28 November 2019 | Grads Corner | Guest Author
It has been well-documented in recent years that employers bemoan having difficulties in finding candidates with practical experience and skills. The last employer skills survey from the Department for Education in 2017 found that there are just not enough skilled professionals to meet demand in the UK. Unfortunately, many students work hard at university gaining successful academic skills and qualities, but in some cases leave with no practical workplace experience.
Now, through a range of schemes, businesses are gaining the latest innovations from university research and in turn, university students are gaining valuable workplace experience. The gap between university student skills and workplace skills is being bridged.
Universities play an essential part of the innovation and skills supply chain to business
The economic prosperity of the UK depends on a strong knowledge-based economy to remain globally competitive. In times of economic uncertainty and political unpredictability, there has never been a greater need for a young, innovative workforce. Constant innovation is needed to continually improve upon products and services and speed up production processes and performance. And this often saves the business money and attracts investment.
Collaborations between businesses and universities play an integral role in providing dynamic, skilled students to help the business growth and development and helps keep the business ahead of the competition.
Let’s take a look at some examples of the placement and funding opportunities for university students to bridge their skills moving into the workplace:
The UK Digital Catalyst Programme
The UK Digital Catalyst Programme was developed by the Future of Business Manufacturing and saw a collaboration between Imperial College London, CP Cases and Autodesk.
CP Cases is a leading global manufacturer of specialist and bespoke protective case solutions, used by the military, medical professionals, world famous rock stars and TV and broadcast professionals among many others. Imperial College London is known for significant research collaborations that span the globe and have made a dramatic impact at CP Cases.
After the UK Digital Catalyst Programme connected CP Cases with Imperial College student Umar, Umar helped CP Cases to successfully reduce one of its digital processes from 180 minutes to just 15 minutes, while maintaining quality and accuracy. In turn, Umar has benefited with incredible work experience and impressive results to show to potential future employers – and he has done this via the programme. The UK Digital Catalyst Programme gave Umar a platform in which he was able to impart his knowledge and skill set and get that crucial face-time with a business to listen to what he had to say.
CityStarters Weekend is where City, University of London students come together in teams to voice their ideas for benefiting businesses and society, building products and launching startups. The University has had students who have been hired by companies as a result of sharing their ideas over the CityStarter weekends. At the last event, City University students came up with ‘game-changing’ ideas for Islington council to help Islington to become a net carbon zero borough by 2030 – and they are now putting the ideas into action.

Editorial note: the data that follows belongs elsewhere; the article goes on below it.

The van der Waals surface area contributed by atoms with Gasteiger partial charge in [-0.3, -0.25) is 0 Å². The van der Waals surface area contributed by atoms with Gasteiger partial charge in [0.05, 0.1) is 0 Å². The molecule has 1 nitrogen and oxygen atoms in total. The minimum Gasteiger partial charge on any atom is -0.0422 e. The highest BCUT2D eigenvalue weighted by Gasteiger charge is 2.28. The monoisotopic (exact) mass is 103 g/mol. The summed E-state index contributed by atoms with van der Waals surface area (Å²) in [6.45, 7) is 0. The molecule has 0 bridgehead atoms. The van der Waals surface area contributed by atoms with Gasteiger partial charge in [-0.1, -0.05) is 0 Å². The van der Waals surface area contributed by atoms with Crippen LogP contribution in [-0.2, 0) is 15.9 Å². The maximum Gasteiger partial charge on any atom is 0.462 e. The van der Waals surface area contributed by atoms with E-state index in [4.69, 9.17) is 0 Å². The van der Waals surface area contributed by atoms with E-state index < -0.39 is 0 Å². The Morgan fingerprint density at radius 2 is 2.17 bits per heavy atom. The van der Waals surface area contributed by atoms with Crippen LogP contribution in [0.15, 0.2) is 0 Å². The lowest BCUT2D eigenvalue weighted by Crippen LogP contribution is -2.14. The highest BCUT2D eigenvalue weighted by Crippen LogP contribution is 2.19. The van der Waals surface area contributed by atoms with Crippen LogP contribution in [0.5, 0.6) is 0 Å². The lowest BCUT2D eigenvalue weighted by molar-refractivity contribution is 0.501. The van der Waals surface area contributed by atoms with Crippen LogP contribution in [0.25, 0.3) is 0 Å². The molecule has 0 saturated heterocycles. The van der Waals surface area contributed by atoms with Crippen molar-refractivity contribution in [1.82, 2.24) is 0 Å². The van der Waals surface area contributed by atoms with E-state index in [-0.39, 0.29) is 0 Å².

The Knowledge Transfer Partnerships scheme
The Knowledge Transfer Partnerships scheme (KTP) is part-government funded and part-funded by the business, and helps companies to innovate and grow. It’s designed for businesses who otherwise couldn’t afford to invest in new cutting-edge technology or wouldn’t know where to start implementing their ideas. KTP is run by Innovate UK, and sets up collaborations between universities and businesses. In this way, people come together who would not otherwise have crossed paths, allowing businesses to reap the benefits of students who bring a much-needed fresh perspective. Through KTP, students at the University of Southampton produced a modelling tool for CJR Propulsion which optimises the company’s propeller designs based on a ship's speed and performance.
A Masters degree course in partnership with Siemens
The University of Hull has partnered with Siemens to bring a Masters degree course which combines academic study with practical work experience — mutually beneficial for the offshore wind industry and for the students. Siemens and the university are working together with the aim of encouraging innovation and delivering a strong talent pipeline of skilled workers into the industry. This will help to advance the offshore wind industry around the Humber just as employment in the sector is set to increase. The aim is also to increase the representation of women in the offshore wind workforce to at least a third by 2030.
The QConsult programme
The QConsult programme is a collaboration between Queen Mary, University of London, the University of East London and City, University of London, supported by J.P. Morgan. The programme places students into mini consultancy projects, finding solutions for real-life business challenges. The students get paid for their work, gain support and training from J.P. Morgan and can add experience to their CV while businesses benefit from the student’s expertise.